Catalonia, one year later
A year after Catalonia’s botched declaration of independence, pro-independence parties still cling to power in the regional government but find themselves increasingly at odds with each other. Political gridlock has taken its toll on the Catalan economy, while urban dwellers are tilting toward the anti-independence camp. The choice appears to be between continued stalemate or an accommodation with Madrid, which would require a political realignment of pro-independence moderates with unionists.
New Spanish government’s strong start could strengthen EU
Spanish conservatives have managed to restore economic growth, but the shortcomings of Mariano Rajoy’s governing style and a corruption scandal have created an opening for their main rivals to take power. Thus far, socialist Prime Minister Pedro Sanchez is off to a surprisingly strong start.
Catalonia and why secession movements fail
Catalonia’s attempt to win independence failed due to resolute action by the central government and poor leadership in Barcelona. The case shows that when clumsy local politicians fail to consider economic consequences and propose drastic changes to the welfare state, support for independence crumbles. The future of secession movements in Europe, therefore, seems dim. Decentralization is a better alternative – one that does not threaten institutional shocks or alarm investors.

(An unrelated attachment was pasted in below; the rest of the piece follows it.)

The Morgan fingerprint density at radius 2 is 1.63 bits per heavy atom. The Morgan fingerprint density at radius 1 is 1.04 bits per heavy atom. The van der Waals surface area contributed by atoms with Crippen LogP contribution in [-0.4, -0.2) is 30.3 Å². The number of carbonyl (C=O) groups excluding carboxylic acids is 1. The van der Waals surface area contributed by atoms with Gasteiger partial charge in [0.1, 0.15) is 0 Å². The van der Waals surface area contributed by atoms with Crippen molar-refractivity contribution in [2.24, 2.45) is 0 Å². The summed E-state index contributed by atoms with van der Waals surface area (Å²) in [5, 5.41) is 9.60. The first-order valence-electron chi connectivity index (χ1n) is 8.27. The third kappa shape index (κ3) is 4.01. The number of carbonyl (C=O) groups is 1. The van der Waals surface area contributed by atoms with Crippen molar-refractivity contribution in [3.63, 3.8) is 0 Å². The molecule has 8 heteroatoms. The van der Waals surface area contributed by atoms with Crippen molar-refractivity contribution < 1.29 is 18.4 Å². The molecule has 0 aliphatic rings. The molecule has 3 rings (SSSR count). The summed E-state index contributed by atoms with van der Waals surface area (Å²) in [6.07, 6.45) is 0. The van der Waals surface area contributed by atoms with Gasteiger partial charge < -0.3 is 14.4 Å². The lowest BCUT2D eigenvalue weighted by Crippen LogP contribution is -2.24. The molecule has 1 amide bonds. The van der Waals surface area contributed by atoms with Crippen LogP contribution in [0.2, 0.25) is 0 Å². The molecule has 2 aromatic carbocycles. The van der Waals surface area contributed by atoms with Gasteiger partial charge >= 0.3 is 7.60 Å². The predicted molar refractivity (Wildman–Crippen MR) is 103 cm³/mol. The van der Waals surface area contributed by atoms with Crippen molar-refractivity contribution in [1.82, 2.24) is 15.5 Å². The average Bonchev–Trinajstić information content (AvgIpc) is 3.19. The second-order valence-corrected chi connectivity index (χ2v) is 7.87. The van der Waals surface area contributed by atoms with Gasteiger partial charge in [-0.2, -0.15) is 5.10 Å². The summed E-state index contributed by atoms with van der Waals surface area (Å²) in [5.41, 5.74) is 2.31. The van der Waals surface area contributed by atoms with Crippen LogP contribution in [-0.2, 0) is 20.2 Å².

Nationalisms collide in Catalonia
If the situation after the Catalonian government’s declaration of independence were not so serious, it could be likened to a traditional Spanish farsa – a comedy of errors. Two national traditions have collided head-on – the republicanism of Catalonia and the military imperialism of Castile – and in modern-day Europe, it will be very difficult to resolve the conflict by purely legal means. Both sides have already made plenty of miscalculations.
Opinion: Regional disparities strike back in northern Italy
Two northern Italian regions have voted overwhelmingly in support of more autonomy from Rome. They are two of the country’s richest areas, frequently paying more in taxes than they receive in public spending, and the vote laid bare the dissatisfaction over this disparity. Worse, the money being transferred to poorer parts of Italy has not lifted them out of poverty. Italy can no longer sweep these issues under the rug. Federalism is now back on the table.